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The Olympic Rain Forest: An Ecological Web.

The theme of this short and beautifully photographed book on the Olympic Peninsula's rainforests is Aldo Leopold's warning that the first rule of intelligent tinkering is to save all the parts. The meat is a well-informed story of how the peninsula's parts came into being and what they are, from powerful rivers to microscopic fungi and animals that may be the least obvious, but most important, parts of the forest.

Unlike many writers bent on saving the last old-growth forests, Jerry Franklin, an ecologist, and writer Ruth Kirk rely more on science than polemic to argue that these forests are unique systems. For them, science's method of examining an entire landscape in minute parts reinforces the spiritual with specific and firm knowledge.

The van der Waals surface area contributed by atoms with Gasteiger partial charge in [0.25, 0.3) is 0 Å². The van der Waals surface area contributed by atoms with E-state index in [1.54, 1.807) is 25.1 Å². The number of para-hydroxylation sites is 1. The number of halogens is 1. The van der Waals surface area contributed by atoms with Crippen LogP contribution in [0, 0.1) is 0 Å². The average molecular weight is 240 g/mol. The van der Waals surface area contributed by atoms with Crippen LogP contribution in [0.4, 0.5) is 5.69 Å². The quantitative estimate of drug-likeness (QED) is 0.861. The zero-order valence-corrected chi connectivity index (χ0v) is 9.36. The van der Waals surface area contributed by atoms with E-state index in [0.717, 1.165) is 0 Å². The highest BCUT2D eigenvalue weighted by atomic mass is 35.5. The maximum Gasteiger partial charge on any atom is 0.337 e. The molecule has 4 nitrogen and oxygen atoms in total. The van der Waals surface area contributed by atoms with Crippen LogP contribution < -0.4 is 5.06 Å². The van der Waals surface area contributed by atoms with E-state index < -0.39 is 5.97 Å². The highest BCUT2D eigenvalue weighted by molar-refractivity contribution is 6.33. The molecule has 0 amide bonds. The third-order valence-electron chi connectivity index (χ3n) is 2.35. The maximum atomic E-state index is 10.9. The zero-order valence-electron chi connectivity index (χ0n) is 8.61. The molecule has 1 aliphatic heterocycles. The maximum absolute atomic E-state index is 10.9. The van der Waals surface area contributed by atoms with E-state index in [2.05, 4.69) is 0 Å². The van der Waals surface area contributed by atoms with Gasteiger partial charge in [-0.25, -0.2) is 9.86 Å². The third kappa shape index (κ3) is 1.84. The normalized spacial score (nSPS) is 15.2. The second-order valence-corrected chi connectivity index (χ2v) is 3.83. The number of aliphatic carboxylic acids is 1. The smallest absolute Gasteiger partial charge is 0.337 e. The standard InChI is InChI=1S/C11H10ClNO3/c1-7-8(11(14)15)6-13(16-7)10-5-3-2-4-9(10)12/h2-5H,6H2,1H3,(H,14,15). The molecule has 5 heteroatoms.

The authors occasionally contradict themselves; they claim that Native Americans were both not motivated by economics and were careful catalogers of resources and guardians of their family properties. Their brief references to the northern spotted owl only hint at the complexity of that controversy. Their biases toward preservation are clear, despite their aim "to present the forest not as an issue but as a remarkable whole." Nevertheless, the generally fine text is political only occasionally and then mildly. The book itself survives as a remarkable whole.
COPYRIGHT 1992 American Forests
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Copyright 1992, Gale Group. All rights reserved. Gale Group is a Thomson Corporation Company.

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Publication:American Forests
Article Type:Book Review
Date:Nov 1, 1992
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